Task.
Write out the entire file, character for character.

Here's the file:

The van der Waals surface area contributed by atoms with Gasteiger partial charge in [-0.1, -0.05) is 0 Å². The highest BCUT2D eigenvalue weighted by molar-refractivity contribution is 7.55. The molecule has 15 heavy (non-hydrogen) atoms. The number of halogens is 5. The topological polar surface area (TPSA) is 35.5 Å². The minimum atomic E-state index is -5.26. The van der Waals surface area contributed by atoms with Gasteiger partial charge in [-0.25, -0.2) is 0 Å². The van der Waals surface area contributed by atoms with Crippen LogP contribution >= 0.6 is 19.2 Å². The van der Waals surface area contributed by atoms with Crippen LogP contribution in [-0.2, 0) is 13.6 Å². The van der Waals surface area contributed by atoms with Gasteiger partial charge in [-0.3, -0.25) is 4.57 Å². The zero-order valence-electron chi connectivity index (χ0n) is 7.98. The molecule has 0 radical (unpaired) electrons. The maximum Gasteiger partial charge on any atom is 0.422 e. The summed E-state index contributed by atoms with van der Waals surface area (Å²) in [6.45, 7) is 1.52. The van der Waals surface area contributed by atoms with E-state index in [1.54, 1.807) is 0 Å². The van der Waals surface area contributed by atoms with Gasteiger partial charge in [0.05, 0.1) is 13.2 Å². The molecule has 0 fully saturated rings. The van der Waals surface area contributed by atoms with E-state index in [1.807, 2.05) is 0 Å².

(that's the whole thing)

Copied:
The van der Waals surface area contributed by atoms with Gasteiger partial charge in [-0.1, -0.05) is 0 Å². The highest BCUT2D eigenvalue weighted by molar-refractivity contribution is 7.55. The molecule has 15 heavy (non-hydrogen) atoms. The number of halogens is 5. The topological polar surface area (TPSA) is 35.5 Å². The minimum atomic E-state index is -5.26. The van der Waals surface area contributed by atoms with Gasteiger partial charge in [-0.25, -0.2) is 0 Å². The van der Waals surface area contributed by atoms with Crippen LogP contribution >= 0.6 is 19.2 Å². The van der Waals surface area contributed by atoms with Crippen LogP contribution in [-0.2, 0) is 13.6 Å². The van der Waals surface area contributed by atoms with Gasteiger partial charge in [-0.3, -0.25) is 4.57 Å². The zero-order valence-electron chi connectivity index (χ0n) is 7.98. The molecule has 0 radical (unpaired) electrons. The maximum Gasteiger partial charge on any atom is 0.422 e. The summed E-state index contributed by atoms with van der Waals surface area (Å²) in [6.45, 7) is 1.52. The van der Waals surface area contributed by atoms with E-state index in [1.54, 1.807) is 0 Å². The van der Waals surface area contributed by atoms with Gasteiger partial charge in [0.05, 0.1) is 13.2 Å². The molecule has 0 fully saturated rings. The van der Waals surface area contributed by atoms with E-state index in [1.807, 2.05) is 0 Å².